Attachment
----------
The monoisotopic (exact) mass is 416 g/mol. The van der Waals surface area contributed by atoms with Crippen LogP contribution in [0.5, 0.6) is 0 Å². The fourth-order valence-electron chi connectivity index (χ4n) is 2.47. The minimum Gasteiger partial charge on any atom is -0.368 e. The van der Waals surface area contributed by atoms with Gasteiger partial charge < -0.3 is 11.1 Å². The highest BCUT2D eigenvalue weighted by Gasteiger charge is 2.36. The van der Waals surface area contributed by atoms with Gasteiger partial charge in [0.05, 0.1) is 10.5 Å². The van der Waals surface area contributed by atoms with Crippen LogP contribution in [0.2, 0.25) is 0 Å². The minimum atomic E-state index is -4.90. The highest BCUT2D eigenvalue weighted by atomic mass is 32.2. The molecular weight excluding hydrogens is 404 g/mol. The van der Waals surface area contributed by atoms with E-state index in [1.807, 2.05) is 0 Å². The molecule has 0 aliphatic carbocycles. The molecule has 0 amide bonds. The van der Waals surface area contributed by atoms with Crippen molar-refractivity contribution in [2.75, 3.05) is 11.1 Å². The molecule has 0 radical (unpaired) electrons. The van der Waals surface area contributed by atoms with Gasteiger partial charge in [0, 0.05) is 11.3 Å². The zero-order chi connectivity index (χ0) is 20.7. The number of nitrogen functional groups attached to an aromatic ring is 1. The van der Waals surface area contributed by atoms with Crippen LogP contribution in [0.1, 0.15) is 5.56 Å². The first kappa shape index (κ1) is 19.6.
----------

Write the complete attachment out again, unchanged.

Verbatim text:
The monoisotopic (exact) mass is 416 g/mol. The van der Waals surface area contributed by atoms with Crippen LogP contribution in [0.5, 0.6) is 0 Å². The fourth-order valence-electron chi connectivity index (χ4n) is 2.47. The minimum Gasteiger partial charge on any atom is -0.368 e. The van der Waals surface area contributed by atoms with Gasteiger partial charge < -0.3 is 11.1 Å². The highest BCUT2D eigenvalue weighted by Gasteiger charge is 2.36. The van der Waals surface area contributed by atoms with Gasteiger partial charge in [0.05, 0.1) is 10.5 Å². The van der Waals surface area contributed by atoms with Crippen LogP contribution in [0.2, 0.25) is 0 Å². The minimum atomic E-state index is -4.90. The highest BCUT2D eigenvalue weighted by atomic mass is 32.2. The molecular weight excluding hydrogens is 404 g/mol. The van der Waals surface area contributed by atoms with E-state index in [1.807, 2.05) is 0 Å². The molecule has 0 aliphatic carbocycles. The molecule has 0 amide bonds. The van der Waals surface area contributed by atoms with Crippen molar-refractivity contribution in [2.75, 3.05) is 11.1 Å². The molecule has 0 radical (unpaired) electrons. The van der Waals surface area contributed by atoms with Gasteiger partial charge in [0, 0.05) is 11.3 Å². The zero-order chi connectivity index (χ0) is 20.7. The number of nitrogen functional groups attached to an aromatic ring is 1. The van der Waals surface area contributed by atoms with Crippen LogP contribution in [0.1, 0.15) is 5.56 Å². The first kappa shape index (κ1) is 19.6.